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Capturing protein-coding genes across highly divergent species Chenhong Li1,3

, Michael Hofreiter2

Key Laboratory of Exploration and Utilization of Aquatic Genetic Resources, Shanghai Ocean University, Ministry of Education, Shanghai, China, 2

1 Department of Biology, The University of York, Heslington, UK, and 3 Marine Laboratory, College of Charleston, Charleston, SC, USA

BioTechniques 54:321-326 (June 2013) doi 10.2144/000114039 Keywords: comparative biology; cross-species capture; DNA hybridization capture; next-generation sequencing; protein-coding genes; phylogenetics; target enrichment Supplementary material for this article is available at

DNA hybridization capture combined with next generation sequencing can be used to determine the sequences of hundreds of target genes across hundreds of individuals in a single experiment. However, the approach has thus far only been successfully applied to capture targets that are highly similar in sequence to the bait molecules. Here we introduce modifications that extend the reach of the method to allow efficient capture of highly divergent homologous target sequences using a single set of baits. Tese modifications have important implications for comparative biology.

Next generation sequencing is revolu- tionizing our understanding of the links between genotype and phenotype at scales that were unimaginable a few years ago. Genome-wide association studies are now routinely conducted to explore the genomic basis for phenotypic variation (1) or disease predisposition (2), as well as to identify the genomic elements that underlie adaptive evolutionary responses (3). Although such genome level associ-

ation studies are powerful, they are labor- intensive to execute, as they require not only sequencing of entire genomes, but also that the collected genomic data be carefully parsed, assembled, and accurately annotated. Tis is most easily done when closely related and well-annotated reference genomes are available for comparison. However, genome assembly and annotation become substan- tially more difficult with increasing evolu- tionary distance to the reference genome. Indeed, it is oſten easier to assemble the genomes of divergent species de novo, than it is to compare them to a reference that differs in genome organization. Tis said, most studies do not require whole genome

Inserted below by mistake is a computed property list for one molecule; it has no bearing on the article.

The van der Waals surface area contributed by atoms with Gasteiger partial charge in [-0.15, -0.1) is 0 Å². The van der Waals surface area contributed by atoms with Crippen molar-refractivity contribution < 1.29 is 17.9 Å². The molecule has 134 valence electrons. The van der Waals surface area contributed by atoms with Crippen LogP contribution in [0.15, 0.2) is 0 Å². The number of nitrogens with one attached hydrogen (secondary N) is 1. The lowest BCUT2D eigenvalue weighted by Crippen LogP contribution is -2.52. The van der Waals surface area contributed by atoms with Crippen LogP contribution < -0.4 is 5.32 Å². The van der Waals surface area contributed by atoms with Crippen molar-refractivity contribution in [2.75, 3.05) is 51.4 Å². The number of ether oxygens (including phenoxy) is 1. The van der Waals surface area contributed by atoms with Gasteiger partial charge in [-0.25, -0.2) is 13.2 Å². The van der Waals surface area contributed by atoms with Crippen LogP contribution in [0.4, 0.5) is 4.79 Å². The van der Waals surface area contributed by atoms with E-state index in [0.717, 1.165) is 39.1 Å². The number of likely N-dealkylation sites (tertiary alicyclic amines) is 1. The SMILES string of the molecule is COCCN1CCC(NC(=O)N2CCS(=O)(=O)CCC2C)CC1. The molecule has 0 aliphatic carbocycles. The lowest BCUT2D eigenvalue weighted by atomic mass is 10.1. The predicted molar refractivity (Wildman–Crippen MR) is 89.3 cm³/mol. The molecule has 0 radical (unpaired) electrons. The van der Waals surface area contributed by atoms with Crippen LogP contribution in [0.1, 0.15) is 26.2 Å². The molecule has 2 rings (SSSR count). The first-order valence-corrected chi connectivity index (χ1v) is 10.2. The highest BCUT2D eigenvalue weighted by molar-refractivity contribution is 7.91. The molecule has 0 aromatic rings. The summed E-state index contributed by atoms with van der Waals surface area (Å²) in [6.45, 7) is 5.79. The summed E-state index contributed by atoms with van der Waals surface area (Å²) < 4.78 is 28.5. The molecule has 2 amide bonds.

comparisons. Comparative medical and physiological studies, for example, usually center on a specific set of genes relevant to a pathway of interest (4). In the same vein, most molecular evolutionary and phyloge- netic studies focus on the comparison of small subsets of homologous genes. Unfortunately, no technology yet

exists that allows researchers to efficiently explore genetic variation across evolution- arily divergent organisms for large sets of pre-specified target genes, such as those that determine pelage color in vertebrates (5), or those involved in particular physiological adaptations (6,7). PCR amplification, the main and for a long time only technology for targeting specific DNA regions for sequencing, is generally too labor intensive, costly, and inconsistent to generate such multigene data sets. In principle, DNA hybridization capture technology, hereaſter referred to as gene capture (8,9), should be up to the task as it allows for hundreds of pre-specified genes to be targeted and isolated for sequencing in a single exper- iment. Indeed, gene capture techniques do work well when baits are used to interrogate

libraries with limited sequence divergence (10–13), such as those for the same species or for closely related species, or when baits are designed to target ultraconserved elements among species that otherwise have highly divergent genomic sequences (14,15). Unfor- tunately, existing gene capture protocols do not work well when targeting genes whose sequences are highly divergent from those of the baits that are used to capture them, although we know from first principles and experience with Southern blotting (16), that they should. Here we describe a gene capture method

that is effective for capturing a pre-specified set of protein coding genes across species that have been evolving independently for hundreds of millions of years, using a single bait array. We have achieved this by tuning the stringency of the hybridization and washing steps of the procedure to optimize retention of target versus non-target DNA fragments, and by conducting two rounds of gene capture whereby the captured products from the first round are used as templates to augment a second round of gene capture (see detailed Supplementary Protocol).

Method summary: Modified DNA hybridization conditions allow gene capture across widely divergent homologous sequences.

Vol. 54 | No. 6 | 2013 321 Hollings , Nicolas Straube3 , Shannon Corrigan3 , and Gavin J.P. Naylor3

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